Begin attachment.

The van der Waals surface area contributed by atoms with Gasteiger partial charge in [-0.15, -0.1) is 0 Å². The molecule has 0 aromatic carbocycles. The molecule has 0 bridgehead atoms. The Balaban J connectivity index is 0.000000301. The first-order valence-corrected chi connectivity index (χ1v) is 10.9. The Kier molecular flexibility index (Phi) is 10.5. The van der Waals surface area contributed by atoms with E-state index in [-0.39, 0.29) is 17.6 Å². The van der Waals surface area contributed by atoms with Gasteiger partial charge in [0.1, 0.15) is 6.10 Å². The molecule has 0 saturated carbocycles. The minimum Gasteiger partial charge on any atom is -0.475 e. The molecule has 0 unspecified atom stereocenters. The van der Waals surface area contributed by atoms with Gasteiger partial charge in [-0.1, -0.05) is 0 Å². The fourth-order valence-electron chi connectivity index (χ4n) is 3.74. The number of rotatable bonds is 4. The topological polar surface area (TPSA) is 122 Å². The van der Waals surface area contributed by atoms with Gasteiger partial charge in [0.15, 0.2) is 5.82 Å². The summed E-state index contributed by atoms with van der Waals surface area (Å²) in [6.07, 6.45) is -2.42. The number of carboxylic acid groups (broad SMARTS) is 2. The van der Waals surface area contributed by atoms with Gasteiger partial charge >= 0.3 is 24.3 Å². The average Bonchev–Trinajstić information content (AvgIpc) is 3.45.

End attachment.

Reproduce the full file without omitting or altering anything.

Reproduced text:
The van der Waals surface area contributed by atoms with Gasteiger partial charge in [-0.15, -0.1) is 0 Å². The molecule has 0 aromatic carbocycles. The molecule has 0 bridgehead atoms. The Balaban J connectivity index is 0.000000301. The first-order valence-corrected chi connectivity index (χ1v) is 10.9. The Kier molecular flexibility index (Phi) is 10.5. The van der Waals surface area contributed by atoms with E-state index in [-0.39, 0.29) is 17.6 Å². The van der Waals surface area contributed by atoms with Gasteiger partial charge in [0.1, 0.15) is 6.10 Å². The molecule has 0 saturated carbocycles. The minimum Gasteiger partial charge on any atom is -0.475 e. The molecule has 0 unspecified atom stereocenters. The van der Waals surface area contributed by atoms with Gasteiger partial charge in [-0.1, -0.05) is 0 Å². The fourth-order valence-electron chi connectivity index (χ4n) is 3.74. The number of rotatable bonds is 4. The topological polar surface area (TPSA) is 122 Å². The van der Waals surface area contributed by atoms with Gasteiger partial charge in [0.15, 0.2) is 5.82 Å². The summed E-state index contributed by atoms with van der Waals surface area (Å²) in [6.07, 6.45) is -2.42. The number of carboxylic acid groups (broad SMARTS) is 2. The van der Waals surface area contributed by atoms with Gasteiger partial charge >= 0.3 is 24.3 Å². The average Bonchev–Trinajstić information content (AvgIpc) is 3.45.